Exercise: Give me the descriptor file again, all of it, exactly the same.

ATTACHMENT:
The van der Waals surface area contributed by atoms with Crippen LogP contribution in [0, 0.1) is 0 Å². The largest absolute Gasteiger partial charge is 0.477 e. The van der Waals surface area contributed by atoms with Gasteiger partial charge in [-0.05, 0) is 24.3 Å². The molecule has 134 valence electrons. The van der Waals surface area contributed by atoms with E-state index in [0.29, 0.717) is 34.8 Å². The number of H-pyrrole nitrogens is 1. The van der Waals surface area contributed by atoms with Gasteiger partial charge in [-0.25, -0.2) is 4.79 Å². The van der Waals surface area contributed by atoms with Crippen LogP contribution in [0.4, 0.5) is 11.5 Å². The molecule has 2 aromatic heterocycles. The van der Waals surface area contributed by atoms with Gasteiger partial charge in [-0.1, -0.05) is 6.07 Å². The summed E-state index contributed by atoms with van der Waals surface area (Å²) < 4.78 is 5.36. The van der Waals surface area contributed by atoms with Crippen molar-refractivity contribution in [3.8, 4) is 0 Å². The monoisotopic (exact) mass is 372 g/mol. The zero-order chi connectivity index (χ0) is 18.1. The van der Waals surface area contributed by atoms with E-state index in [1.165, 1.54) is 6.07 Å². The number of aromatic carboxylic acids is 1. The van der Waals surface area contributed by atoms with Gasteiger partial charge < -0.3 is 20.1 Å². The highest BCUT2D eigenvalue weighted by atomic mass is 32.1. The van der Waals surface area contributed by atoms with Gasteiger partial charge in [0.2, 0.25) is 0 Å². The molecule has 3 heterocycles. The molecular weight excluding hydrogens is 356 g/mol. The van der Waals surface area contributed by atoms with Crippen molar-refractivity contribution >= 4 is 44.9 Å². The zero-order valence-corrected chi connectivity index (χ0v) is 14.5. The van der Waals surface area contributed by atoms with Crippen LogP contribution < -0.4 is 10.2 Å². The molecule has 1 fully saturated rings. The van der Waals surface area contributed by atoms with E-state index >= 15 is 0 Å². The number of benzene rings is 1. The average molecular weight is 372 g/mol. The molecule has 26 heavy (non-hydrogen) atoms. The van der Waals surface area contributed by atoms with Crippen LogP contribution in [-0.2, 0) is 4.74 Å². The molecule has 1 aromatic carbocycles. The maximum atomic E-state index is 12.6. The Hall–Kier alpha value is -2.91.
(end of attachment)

The van der Waals surface area contributed by atoms with Crippen LogP contribution in [0, 0.1) is 0 Å². The largest absolute Gasteiger partial charge is 0.477 e. The van der Waals surface area contributed by atoms with Gasteiger partial charge in [-0.05, 0) is 24.3 Å². The molecule has 134 valence electrons. The van der Waals surface area contributed by atoms with E-state index in [0.29, 0.717) is 34.8 Å². The number of H-pyrrole nitrogens is 1. The van der Waals surface area contributed by atoms with Gasteiger partial charge in [-0.25, -0.2) is 4.79 Å². The van der Waals surface area contributed by atoms with Crippen LogP contribution in [0.4, 0.5) is 11.5 Å². The molecule has 2 aromatic heterocycles. The van der Waals surface area contributed by atoms with Gasteiger partial charge in [-0.1, -0.05) is 6.07 Å². The summed E-state index contributed by atoms with van der Waals surface area (Å²) < 4.78 is 5.36. The van der Waals surface area contributed by atoms with Crippen molar-refractivity contribution in [3.8, 4) is 0 Å². The monoisotopic (exact) mass is 372 g/mol. The zero-order chi connectivity index (χ0) is 18.1. The van der Waals surface area contributed by atoms with E-state index in [1.165, 1.54) is 6.07 Å². The number of aromatic carboxylic acids is 1. The van der Waals surface area contributed by atoms with Gasteiger partial charge < -0.3 is 20.1 Å². The highest BCUT2D eigenvalue weighted by atomic mass is 32.1. The van der Waals surface area contributed by atoms with Gasteiger partial charge in [0.2, 0.25) is 0 Å². The molecule has 3 heterocycles. The molecular weight excluding hydrogens is 356 g/mol. The van der Waals surface area contributed by atoms with Crippen molar-refractivity contribution >= 4 is 44.9 Å². The zero-order valence-corrected chi connectivity index (χ0v) is 14.5. The van der Waals surface area contributed by atoms with Crippen LogP contribution < -0.4 is 10.2 Å². The molecule has 1 fully saturated rings. The van der Waals surface area contributed by atoms with E-state index >= 15 is 0 Å². The number of benzene rings is 1. The average molecular weight is 372 g/mol. The molecule has 26 heavy (non-hydrogen) atoms. The van der Waals surface area contributed by atoms with Crippen LogP contribution in [-0.2, 0) is 4.74 Å². The molecule has 1 aromatic carbocycles. The maximum atomic E-state index is 12.6. The Hall–Kier alpha value is -2.91.